Source: Book. The Collector (1963), John Fowles
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There’s an interesting point in The Collector where the female lead, Miranda, who I picture as a longer-haired Claire Danes circa So-Called, becomes frustrated with what she describes to be the “crude…primitive” nature of words. Her full quote goes as follows:
“Words are so crude, so terribly primitive compared to drawing, painting, sculpture.”
And although she has every reason for frustration, having been kidnapped, drugged and trapped in an underground tomb by the misguided butterfly collector wanting little more than to possess her (indefinitely—definitely—infinitely it seems), her criticism of words is simply wrong—forgivable, given her delicate state, but wrong nonetheless. When in actuality, it’s drawing, painting and sculpting that represent the more primitive of art forms.
Long before written words were assigned mass meaning, cave dwellers etched images on walls with charcoal and captured their pre-erectus brethren’s likenesses in sculptings of mud or clay. These symbols spoke by drawing direct reference to a real life counterpart. Something letters (and words) are not inherently equipped to do. The symbol “A” does not readily present itself in nature, whereas a buffalo drawing, much like the wild animal, naturally communicates “food,” or perhaps “buffalo.”
Furthermore, drawing a spear alongside the buffalo might logically symbolize “to hunt.” The argument could be made that those symbols aren’t intended as art, but instead part of a visual language—predecessors to text. Fair enough, but that’s not my point (I’ll get to that soon enough).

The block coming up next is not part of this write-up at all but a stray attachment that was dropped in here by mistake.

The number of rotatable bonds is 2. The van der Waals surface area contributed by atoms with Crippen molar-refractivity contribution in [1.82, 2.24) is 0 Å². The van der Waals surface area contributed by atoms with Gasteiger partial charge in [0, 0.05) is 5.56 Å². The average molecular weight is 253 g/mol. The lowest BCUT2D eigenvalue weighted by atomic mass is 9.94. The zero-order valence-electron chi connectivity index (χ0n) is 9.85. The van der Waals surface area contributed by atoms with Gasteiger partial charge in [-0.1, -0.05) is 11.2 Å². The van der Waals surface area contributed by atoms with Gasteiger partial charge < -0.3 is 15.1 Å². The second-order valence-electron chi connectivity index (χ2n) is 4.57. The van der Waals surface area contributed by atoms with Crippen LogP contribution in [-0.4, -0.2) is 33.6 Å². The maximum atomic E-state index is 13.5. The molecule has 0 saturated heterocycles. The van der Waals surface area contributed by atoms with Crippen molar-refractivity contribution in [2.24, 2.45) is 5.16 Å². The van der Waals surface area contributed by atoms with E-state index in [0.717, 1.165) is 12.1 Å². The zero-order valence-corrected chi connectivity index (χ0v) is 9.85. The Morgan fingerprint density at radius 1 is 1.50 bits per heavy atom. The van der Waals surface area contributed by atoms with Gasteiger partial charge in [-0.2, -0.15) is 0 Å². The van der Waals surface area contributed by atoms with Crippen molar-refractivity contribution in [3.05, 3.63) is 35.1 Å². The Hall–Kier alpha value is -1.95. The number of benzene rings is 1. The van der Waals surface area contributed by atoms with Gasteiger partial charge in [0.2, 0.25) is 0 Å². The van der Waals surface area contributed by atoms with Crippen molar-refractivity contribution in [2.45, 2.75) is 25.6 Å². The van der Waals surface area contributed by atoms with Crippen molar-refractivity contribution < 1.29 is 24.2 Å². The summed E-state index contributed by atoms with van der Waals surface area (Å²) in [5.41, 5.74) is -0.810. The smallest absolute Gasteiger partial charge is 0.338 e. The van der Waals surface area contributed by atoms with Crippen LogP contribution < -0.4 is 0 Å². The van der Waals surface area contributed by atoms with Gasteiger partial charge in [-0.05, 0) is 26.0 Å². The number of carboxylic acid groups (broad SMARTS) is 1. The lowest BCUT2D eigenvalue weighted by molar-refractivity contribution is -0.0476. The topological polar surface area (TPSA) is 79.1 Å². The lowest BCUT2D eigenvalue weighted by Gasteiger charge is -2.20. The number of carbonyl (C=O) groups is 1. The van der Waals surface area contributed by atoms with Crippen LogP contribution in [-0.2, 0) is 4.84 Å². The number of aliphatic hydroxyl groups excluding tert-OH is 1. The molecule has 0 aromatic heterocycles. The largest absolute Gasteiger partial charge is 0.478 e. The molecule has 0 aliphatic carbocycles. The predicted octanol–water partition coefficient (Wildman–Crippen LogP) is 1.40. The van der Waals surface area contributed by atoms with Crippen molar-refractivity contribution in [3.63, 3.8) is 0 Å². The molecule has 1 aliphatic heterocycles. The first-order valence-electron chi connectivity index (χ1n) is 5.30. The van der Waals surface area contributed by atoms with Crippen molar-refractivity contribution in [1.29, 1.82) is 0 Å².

So I digress—as it’s not my intention to take Miranda’s use of the word primitive so literally; it’s merely my belief that the more visual art forms—drawing, painting, sculpting—are each confined to the shortcomings of overt sight (and over-sight). First glance, all one needs, to say something looks pretty or vulgar or colorful or realistic or literal or whatever arbitrary label our unsophisticated eyes first assign. Our first glance is glaring and overshadowing. A total eclipse of the mind. As an astute friend pointed out at the Warhol exhibit, you’re seeing the same image the artist saw, an image trapped in time—timeless, but stuck in time—their time.
Thus when Miranda arrives at her “crude” assessment of the written word, it’s because she’s not confident in her to ability to communicate the nature of her captor’s icy smile in text. To say, “he smiled,” she says, means “No more than a kindergarten poster painting of a turnip with a moon-mouth smile.” And she goes on to say, “words are all so used…Yet if I could draw the smile…”
But she’s not giving herself, or me (the reader), enough credit. Because I close my eyes and see her captor’s wry smile in more vivid detail than any drawing could open wide; not only do I see him smiling at her, I feel him smiling down on me. And I shiver. The story’s author needs only to supply ample context for me, the reader, to infer chilliness from this aforementioned smile. (Which of course, the author knows too well—and what a devilish trick for the competent writer to suppose, while at the same time disproving, the fallibility of words). But again, I digress.
DISCLAIMER: None of this is to say that a sole image can’t inspire infinite amounts of tangential thought. Where is my mind? But I believe it’s plain text—black and white—that liberates its reader to conjure thine own image. By force; by sensory deprivation of the visual kind. As in, what other choice do you have? Wait for the movie? The visual representation of these written places, people and things exists solely in your own mind. So go ahead, dream. I do…